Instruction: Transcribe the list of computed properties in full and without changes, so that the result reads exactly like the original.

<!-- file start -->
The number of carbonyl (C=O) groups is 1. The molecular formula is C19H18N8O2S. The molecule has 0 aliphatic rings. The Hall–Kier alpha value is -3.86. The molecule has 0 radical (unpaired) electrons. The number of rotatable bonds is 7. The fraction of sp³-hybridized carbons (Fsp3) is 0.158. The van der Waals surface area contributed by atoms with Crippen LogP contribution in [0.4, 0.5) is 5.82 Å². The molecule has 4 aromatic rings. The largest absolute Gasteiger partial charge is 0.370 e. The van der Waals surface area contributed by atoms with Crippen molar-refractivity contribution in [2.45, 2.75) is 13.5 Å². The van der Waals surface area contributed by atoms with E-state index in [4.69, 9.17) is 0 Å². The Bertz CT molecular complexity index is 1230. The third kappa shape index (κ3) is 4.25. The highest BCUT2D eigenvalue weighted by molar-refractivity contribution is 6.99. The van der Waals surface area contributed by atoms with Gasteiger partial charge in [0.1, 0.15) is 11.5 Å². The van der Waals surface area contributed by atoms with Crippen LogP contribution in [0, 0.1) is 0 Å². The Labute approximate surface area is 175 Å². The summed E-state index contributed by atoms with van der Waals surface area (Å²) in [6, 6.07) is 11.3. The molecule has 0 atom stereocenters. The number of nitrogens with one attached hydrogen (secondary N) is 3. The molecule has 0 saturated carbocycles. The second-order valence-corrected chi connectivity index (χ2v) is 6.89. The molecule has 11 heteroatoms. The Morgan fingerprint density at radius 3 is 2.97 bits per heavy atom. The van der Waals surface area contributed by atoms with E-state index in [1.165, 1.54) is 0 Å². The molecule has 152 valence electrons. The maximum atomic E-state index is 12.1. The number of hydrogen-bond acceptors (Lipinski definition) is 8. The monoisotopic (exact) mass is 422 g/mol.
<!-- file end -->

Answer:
The number of carbonyl (C=O) groups is 1. The molecular formula is C19H18N8O2S. The molecule has 0 aliphatic rings. The Hall–Kier alpha value is -3.86. The molecule has 0 radical (unpaired) electrons. The number of rotatable bonds is 7. The fraction of sp³-hybridized carbons (Fsp3) is 0.158. The van der Waals surface area contributed by atoms with Crippen LogP contribution in [0.4, 0.5) is 5.82 Å². The molecule has 4 aromatic rings. The largest absolute Gasteiger partial charge is 0.370 e. The van der Waals surface area contributed by atoms with Crippen molar-refractivity contribution in [2.45, 2.75) is 13.5 Å². The van der Waals surface area contributed by atoms with E-state index in [4.69, 9.17) is 0 Å². The Bertz CT molecular complexity index is 1230. The third kappa shape index (κ3) is 4.25. The highest BCUT2D eigenvalue weighted by molar-refractivity contribution is 6.99. The van der Waals surface area contributed by atoms with Gasteiger partial charge in [0.1, 0.15) is 11.5 Å². The van der Waals surface area contributed by atoms with Crippen LogP contribution in [0, 0.1) is 0 Å². The Labute approximate surface area is 175 Å². The summed E-state index contributed by atoms with van der Waals surface area (Å²) in [6, 6.07) is 11.3. The molecule has 0 atom stereocenters. The number of nitrogens with one attached hydrogen (secondary N) is 3. The molecule has 0 saturated carbocycles. The second-order valence-corrected chi connectivity index (χ2v) is 6.89. The molecule has 11 heteroatoms. The Morgan fingerprint density at radius 3 is 2.97 bits per heavy atom. The van der Waals surface area contributed by atoms with E-state index in [1.165, 1.54) is 0 Å². The molecule has 152 valence electrons. The maximum atomic E-state index is 12.1. The number of hydrogen-bond acceptors (Lipinski definition) is 8. The monoisotopic (exact) mass is 422 g/mol.